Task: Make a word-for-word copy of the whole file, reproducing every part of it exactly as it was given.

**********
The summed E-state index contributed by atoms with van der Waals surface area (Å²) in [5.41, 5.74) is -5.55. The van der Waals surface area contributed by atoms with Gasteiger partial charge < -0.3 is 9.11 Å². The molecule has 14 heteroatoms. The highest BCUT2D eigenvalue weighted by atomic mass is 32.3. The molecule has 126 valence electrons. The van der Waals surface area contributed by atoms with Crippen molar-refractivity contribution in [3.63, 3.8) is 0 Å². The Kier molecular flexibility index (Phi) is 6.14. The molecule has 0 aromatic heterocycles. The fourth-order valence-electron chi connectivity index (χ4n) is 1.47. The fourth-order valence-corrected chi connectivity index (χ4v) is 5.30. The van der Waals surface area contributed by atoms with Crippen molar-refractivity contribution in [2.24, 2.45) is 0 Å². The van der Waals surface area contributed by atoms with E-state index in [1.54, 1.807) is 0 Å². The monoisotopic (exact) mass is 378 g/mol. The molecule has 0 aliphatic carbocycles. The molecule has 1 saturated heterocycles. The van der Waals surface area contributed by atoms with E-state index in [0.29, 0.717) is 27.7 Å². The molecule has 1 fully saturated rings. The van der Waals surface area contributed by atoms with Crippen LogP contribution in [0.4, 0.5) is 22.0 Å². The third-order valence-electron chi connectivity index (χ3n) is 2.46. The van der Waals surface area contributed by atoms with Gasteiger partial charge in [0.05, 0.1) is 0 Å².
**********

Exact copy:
The summed E-state index contributed by atoms with van der Waals surface area (Å²) in [5.41, 5.74) is -5.55. The van der Waals surface area contributed by atoms with Gasteiger partial charge < -0.3 is 9.11 Å². The molecule has 14 heteroatoms. The highest BCUT2D eigenvalue weighted by atomic mass is 32.3. The molecule has 126 valence electrons. The van der Waals surface area contributed by atoms with Crippen molar-refractivity contribution in [3.63, 3.8) is 0 Å². The Kier molecular flexibility index (Phi) is 6.14. The molecule has 0 aromatic heterocycles. The fourth-order valence-electron chi connectivity index (χ4n) is 1.47. The fourth-order valence-corrected chi connectivity index (χ4v) is 5.30. The van der Waals surface area contributed by atoms with Crippen molar-refractivity contribution in [2.24, 2.45) is 0 Å². The van der Waals surface area contributed by atoms with E-state index in [1.54, 1.807) is 0 Å². The monoisotopic (exact) mass is 378 g/mol. The molecule has 0 aliphatic carbocycles. The molecule has 1 saturated heterocycles. The van der Waals surface area contributed by atoms with E-state index in [0.29, 0.717) is 27.7 Å². The molecule has 1 fully saturated rings. The van der Waals surface area contributed by atoms with Crippen LogP contribution in [0.4, 0.5) is 22.0 Å². The third-order valence-electron chi connectivity index (χ3n) is 2.46. The van der Waals surface area contributed by atoms with Gasteiger partial charge in [0.05, 0.1) is 0 Å².